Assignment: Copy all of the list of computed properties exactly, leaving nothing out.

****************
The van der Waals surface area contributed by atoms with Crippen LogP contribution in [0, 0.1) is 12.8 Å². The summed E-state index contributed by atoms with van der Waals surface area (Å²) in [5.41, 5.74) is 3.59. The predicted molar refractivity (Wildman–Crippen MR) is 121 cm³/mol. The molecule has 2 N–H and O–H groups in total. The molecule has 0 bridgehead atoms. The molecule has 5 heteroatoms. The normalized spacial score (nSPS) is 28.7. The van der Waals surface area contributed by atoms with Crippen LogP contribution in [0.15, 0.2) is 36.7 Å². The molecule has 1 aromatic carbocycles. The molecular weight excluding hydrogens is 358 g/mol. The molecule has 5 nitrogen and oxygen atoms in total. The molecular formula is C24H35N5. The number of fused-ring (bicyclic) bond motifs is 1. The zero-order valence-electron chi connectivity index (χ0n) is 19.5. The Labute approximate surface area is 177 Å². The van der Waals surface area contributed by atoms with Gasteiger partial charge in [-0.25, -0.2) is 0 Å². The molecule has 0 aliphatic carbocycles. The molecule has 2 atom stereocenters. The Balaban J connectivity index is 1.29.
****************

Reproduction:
The van der Waals surface area contributed by atoms with Crippen LogP contribution in [0, 0.1) is 12.8 Å². The summed E-state index contributed by atoms with van der Waals surface area (Å²) in [5.41, 5.74) is 3.59. The predicted molar refractivity (Wildman–Crippen MR) is 121 cm³/mol. The molecule has 2 N–H and O–H groups in total. The molecule has 0 bridgehead atoms. The molecule has 5 heteroatoms. The normalized spacial score (nSPS) is 28.7. The van der Waals surface area contributed by atoms with Crippen LogP contribution in [0.15, 0.2) is 36.7 Å². The molecule has 1 aromatic carbocycles. The molecular weight excluding hydrogens is 358 g/mol. The molecule has 5 nitrogen and oxygen atoms in total. The molecular formula is C24H35N5. The number of fused-ring (bicyclic) bond motifs is 1. The zero-order valence-electron chi connectivity index (χ0n) is 19.5. The Labute approximate surface area is 177 Å². The van der Waals surface area contributed by atoms with Gasteiger partial charge in [-0.25, -0.2) is 0 Å². The molecule has 0 aliphatic carbocycles. The molecule has 2 atom stereocenters. The Balaban J connectivity index is 1.29.